The world of Artega

The Artega concept

A sports car for day-to-day driving – is that possible? It most certainly is! The Artega GT was built with precisely this type of use in mind, and it was soon appreciated by people in the car world. The shapely, spellbinding curves of the Grand Tourismo attract not only the looks of enthusiasts and professionals; they also appreciate the asphalt-centred performance that comes from its compact dimensions, tried and tested mid-engine layout and balanced lightweight construction.

paragon AG (based in Delbrück in the east of Germany’s Westphalia region) proved in its innovative 2007 model that 300 horsepower delivered by a V6 engine is more than enough to confer supercar status. This is confirmed by various comparison tests carried out by leading car magazines, where the period after 2008 saw the Artega GT top-placed in several classes. No wonder then that an aluminium space frame and carbon-fibre-reinforced body should let the car tip the scales at a comparatively low 1,285 kilos. The power of the transverse, rear-mounted V6 engine is precisely dosed for optimum road performance via a dual-clutch transmission. Both items are tried and tested components supplied by Volkswagen. Thanks to this well-balanced approach to design, the Artega GT offers both the dynamic track-day performance of a thoroughbred sports car and day-to-day reliability equivalent to that of a small hatchback.

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The story of Artega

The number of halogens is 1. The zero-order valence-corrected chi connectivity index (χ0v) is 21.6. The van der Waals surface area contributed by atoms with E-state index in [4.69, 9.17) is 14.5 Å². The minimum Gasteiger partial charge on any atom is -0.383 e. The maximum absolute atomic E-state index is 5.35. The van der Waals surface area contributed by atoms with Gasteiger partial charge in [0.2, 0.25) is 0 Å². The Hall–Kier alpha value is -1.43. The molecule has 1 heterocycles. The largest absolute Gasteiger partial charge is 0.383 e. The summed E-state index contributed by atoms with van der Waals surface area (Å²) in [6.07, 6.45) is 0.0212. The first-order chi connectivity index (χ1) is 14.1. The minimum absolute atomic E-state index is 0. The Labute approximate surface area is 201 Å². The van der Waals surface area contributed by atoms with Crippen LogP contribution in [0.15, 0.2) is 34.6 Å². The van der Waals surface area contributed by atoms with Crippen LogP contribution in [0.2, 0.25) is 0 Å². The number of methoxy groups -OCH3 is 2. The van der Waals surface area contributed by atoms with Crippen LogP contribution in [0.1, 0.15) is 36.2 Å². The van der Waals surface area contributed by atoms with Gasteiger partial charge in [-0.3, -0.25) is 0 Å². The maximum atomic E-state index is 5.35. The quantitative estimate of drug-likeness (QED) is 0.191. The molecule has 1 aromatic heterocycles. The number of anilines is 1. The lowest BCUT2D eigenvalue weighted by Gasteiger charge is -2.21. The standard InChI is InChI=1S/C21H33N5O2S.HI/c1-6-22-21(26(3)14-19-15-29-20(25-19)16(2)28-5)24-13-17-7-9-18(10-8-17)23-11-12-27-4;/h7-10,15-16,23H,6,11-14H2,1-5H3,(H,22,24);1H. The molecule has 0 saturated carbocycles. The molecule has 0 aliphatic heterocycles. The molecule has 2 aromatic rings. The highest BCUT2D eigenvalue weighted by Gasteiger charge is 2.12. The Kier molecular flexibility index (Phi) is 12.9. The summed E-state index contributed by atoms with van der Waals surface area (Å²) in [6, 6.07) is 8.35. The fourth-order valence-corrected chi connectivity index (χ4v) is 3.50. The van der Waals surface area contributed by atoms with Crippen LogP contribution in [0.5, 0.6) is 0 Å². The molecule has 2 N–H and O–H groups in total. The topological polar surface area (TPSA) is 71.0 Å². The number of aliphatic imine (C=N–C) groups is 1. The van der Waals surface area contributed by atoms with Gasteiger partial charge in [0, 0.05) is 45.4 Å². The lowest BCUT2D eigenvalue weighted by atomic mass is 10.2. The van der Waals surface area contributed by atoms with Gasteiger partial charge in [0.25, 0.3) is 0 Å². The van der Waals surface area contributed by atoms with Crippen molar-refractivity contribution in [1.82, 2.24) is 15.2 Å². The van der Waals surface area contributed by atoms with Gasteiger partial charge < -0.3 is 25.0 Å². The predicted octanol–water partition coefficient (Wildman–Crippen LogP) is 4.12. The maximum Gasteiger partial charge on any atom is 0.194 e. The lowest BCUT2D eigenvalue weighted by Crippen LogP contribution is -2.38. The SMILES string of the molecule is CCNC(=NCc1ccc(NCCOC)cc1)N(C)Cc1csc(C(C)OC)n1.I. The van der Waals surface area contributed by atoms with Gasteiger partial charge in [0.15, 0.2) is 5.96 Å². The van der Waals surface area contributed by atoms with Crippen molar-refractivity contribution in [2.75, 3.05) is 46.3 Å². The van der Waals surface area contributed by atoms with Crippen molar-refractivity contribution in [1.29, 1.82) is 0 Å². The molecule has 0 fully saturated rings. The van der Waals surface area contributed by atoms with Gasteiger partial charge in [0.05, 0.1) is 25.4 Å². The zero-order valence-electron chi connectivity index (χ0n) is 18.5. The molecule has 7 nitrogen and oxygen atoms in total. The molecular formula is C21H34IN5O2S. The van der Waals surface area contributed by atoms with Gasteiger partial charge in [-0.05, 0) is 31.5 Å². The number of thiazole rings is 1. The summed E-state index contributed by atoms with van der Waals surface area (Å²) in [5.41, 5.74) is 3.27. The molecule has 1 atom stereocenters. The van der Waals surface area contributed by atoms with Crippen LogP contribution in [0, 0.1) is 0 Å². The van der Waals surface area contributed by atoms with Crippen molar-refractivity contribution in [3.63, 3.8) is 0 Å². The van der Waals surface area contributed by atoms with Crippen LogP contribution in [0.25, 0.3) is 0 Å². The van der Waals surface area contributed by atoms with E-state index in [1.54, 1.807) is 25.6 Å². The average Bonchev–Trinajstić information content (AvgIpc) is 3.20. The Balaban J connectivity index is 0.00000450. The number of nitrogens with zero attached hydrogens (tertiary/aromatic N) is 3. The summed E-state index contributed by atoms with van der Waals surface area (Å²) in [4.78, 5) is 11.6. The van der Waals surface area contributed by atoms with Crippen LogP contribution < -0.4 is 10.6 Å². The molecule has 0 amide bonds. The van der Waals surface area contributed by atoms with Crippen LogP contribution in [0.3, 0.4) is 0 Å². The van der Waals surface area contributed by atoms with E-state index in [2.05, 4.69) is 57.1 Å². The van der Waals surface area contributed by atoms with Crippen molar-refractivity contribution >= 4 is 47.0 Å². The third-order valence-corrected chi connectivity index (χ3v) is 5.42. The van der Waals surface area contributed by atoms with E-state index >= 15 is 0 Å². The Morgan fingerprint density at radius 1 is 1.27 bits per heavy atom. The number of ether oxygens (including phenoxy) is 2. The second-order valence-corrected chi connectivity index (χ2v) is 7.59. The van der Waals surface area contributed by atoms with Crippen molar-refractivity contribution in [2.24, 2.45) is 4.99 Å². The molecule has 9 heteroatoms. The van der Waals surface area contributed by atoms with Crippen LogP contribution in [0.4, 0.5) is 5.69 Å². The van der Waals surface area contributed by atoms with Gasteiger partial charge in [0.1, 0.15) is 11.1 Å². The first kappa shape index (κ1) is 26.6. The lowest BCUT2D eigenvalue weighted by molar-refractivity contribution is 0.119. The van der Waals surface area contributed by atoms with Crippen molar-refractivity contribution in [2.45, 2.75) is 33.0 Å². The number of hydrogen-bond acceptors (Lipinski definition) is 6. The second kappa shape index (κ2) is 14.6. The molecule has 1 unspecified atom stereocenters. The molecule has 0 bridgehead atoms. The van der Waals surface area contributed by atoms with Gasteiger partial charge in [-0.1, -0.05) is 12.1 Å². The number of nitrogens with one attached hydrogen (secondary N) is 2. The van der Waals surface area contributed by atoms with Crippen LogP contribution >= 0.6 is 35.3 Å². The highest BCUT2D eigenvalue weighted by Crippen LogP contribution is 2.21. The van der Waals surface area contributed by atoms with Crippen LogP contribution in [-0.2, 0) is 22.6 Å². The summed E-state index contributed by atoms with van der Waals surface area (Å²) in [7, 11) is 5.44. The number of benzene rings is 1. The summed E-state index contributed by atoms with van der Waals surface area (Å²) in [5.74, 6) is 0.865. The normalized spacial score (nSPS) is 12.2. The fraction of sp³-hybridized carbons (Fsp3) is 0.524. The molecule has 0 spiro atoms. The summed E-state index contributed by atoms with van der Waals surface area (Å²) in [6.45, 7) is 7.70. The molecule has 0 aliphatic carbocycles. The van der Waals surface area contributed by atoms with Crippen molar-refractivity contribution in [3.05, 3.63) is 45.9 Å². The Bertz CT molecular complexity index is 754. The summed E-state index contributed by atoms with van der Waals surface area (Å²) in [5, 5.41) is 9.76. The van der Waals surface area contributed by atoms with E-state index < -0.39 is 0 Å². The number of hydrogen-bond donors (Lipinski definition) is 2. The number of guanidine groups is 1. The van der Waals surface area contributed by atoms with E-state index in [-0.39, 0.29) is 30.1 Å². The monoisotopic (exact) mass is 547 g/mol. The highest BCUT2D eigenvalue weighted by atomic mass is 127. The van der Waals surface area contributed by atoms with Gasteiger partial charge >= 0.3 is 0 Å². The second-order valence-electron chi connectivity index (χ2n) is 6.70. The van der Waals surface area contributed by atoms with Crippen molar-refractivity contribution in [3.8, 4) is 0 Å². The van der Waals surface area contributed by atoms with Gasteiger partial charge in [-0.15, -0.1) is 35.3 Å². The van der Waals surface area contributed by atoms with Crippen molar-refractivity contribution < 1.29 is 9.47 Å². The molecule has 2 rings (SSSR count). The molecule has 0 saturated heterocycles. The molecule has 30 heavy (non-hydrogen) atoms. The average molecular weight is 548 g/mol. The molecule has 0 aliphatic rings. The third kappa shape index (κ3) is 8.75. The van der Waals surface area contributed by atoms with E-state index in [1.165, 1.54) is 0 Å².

The original idea was to develop a technology platform for our own products. Months before it was actually given a name, the Artega GT was being used to show off the innovations of paragon AG, a renowned supplier of electronics to the car industry. But the company’s CEO and initiator of the Artega project had higher objectives for the now technically-perfected and fully-developed Grand Tourismo: a low-volume production run of an own sports car. The successful debut of the Artega GT at the 2007 Geneva Motor Show helped the car win the first round by gaining the respect of the automotive sector right from the start. The impressive nought-to-sixty time of under 4.8 seconds soon gave rise to press reports of the “Porsche-killer from the backwoods”, which has in fact since been amply proven by a series of comparative tests. The car was ready for type-approval by 2009, when it successfully went into production at the newly built-plant in Delbrück.

However, the brakes were put on the project shortly afterwards by a wealthy investor from Mexico, who had initially been welcomed with great celebration. With a new CEO at the helm, and after a long production stoppage, the now-modified Artega increasingly began to run into difficulties from 2010 onwards, and the planned electric model failed to get off the ground on time. The crunch came in September 2012, when the financial tap was turned off and the company became insolvent. The “new star in the sports car firmament” and former bearer of the company’s high hopes had never really been given a chance to shine. An interview with Artega's founder Klaus D. Frers gives a further insight into the ups and downs of the company’s history, culminating in its relaunch as Artega GmbH.

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